Jacobs left for the Anand Prakash Ashram in the foothills of the Himalayas in Rishikesh, India. There, he completed 500 hours of teacher training with Yogrishi Vishvketu, the Indian-born guru and founder (with his Canadian wife, Chetna Panwar) of the international World Conscious Yoga Family.
By the time Jacobs returned from India last December, he'd decided he wanted to teach at a studio where the yoga was more traditional and spiritually authentic. He began teaching at Ritual a few weeks later.
"If someone is teaching a power class and they're not talking about anything historical or spiritual, that's not yoga, that's an aerobics class. And there's nothing wrong with that. We just need to be honest about what we're doing," Jacobs said.
At the ashram, Jacobs was the youngest student in his training class of 30 women and four men. He was also one of the youngest men Vishvketu had ever trained.
Vishvketu calls Jacobs "exceptional."
"He was very disciplined and concentrated and very hardworking, especially for his age," the guru told me by phone. "He is just a beautiful person, and he has a gift. It's a natural talent. In the West, he is unusual."
Even more unusual, Vishvketu says, was how quickly and deeply Jacobs took to the highly spiritualized, traditional form of Kundalini yoga. "Classical Kundalini isn't just something that you get one class in and then you teach," he said.
Jacobs, whom the guru bestowed with the spiritual name "Raahi" (a Hindi word that means "the one you meet along the way to enlightenment"), "was connected in a special way, and it was very powerful," Vishvketu said. "He is a wonderful soul, very inspiring."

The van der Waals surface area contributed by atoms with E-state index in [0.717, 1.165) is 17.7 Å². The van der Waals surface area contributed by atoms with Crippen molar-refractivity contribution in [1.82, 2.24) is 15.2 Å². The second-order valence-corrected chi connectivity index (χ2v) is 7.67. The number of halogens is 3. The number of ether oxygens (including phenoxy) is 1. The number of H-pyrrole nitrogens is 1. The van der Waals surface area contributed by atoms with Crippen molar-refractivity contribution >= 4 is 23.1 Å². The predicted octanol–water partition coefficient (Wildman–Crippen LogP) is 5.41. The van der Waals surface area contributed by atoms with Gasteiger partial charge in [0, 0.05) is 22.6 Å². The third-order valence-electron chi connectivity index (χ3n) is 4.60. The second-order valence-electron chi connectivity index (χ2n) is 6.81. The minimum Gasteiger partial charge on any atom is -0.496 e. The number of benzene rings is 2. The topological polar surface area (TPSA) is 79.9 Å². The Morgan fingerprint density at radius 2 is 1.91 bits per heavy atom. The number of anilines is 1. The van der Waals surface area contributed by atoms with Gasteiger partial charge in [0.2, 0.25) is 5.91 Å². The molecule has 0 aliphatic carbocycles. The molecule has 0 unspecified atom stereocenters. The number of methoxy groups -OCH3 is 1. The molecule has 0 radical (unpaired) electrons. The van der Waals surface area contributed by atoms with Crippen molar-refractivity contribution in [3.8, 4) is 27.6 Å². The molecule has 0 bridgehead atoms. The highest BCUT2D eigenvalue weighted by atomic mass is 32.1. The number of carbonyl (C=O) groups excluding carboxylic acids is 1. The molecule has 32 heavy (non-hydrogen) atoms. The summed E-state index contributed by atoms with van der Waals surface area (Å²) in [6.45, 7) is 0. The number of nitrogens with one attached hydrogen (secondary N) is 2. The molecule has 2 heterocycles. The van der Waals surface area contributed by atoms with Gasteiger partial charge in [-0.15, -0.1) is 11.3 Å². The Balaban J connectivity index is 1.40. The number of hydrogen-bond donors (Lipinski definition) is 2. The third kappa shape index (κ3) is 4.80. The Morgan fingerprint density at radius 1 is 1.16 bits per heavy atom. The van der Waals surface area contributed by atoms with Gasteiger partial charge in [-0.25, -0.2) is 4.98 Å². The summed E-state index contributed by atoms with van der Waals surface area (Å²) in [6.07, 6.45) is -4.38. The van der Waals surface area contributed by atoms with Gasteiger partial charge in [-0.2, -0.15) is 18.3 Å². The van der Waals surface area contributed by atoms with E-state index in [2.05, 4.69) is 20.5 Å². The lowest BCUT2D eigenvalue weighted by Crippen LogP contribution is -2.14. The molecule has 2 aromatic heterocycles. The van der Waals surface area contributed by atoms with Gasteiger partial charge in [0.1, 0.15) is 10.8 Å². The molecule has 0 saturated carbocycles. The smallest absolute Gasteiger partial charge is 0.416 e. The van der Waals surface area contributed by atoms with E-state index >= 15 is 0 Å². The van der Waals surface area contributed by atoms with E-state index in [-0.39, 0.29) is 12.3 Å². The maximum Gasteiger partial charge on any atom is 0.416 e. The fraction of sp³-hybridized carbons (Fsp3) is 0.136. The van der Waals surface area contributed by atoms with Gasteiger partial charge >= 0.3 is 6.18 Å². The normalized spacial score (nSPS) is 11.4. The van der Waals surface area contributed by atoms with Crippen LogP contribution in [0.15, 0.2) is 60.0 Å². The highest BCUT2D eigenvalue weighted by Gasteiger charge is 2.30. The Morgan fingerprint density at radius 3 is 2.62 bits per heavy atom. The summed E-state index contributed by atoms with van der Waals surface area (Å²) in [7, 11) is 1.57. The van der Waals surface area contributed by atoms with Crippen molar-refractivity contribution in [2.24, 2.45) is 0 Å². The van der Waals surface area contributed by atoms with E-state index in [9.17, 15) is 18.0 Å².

Indeed he is. Jacobs is among those rare few who have been blessed with a true pastoral gift. He has an uncanny ability to see and meet the needs of his students (whom he calls "yoga kin"). He's also one of the most honest people of any age I've ever met.
"I feel things deeply, whatever it is, whether it's someone else's pain," he says. "I'm predictably empathetic. And yet sometimes I can put a big wall up and be quite cold. I have a very soft heart -- but I refer to myself as like a peanut-butter-and-jelly sandwich with burnt toast."
Raised as a Roman Catholic until his early teens, Jacobs says he still "believes in Christ" but now answers "yoga practitioner" when asked how he'd define himself spiritually.
"I'm a rishi, a 'seeker,' " he says. "I have my service -- I have what I do during the day for other people -- and that's really my main focus in life, to do that service, to carry out that service. I believe that what I do is what I should be doing. That's my connection to God. That's my offering to the planet, to the cosmos."
There is a maxim often attributed to the Buddha that says, "When the student is ready, the teacher will appear."
And so I offer a deep bow and prayer of gratitude for having met mine.
[Cathleen Falsani is the faith & values columnist for the Orange County Register.]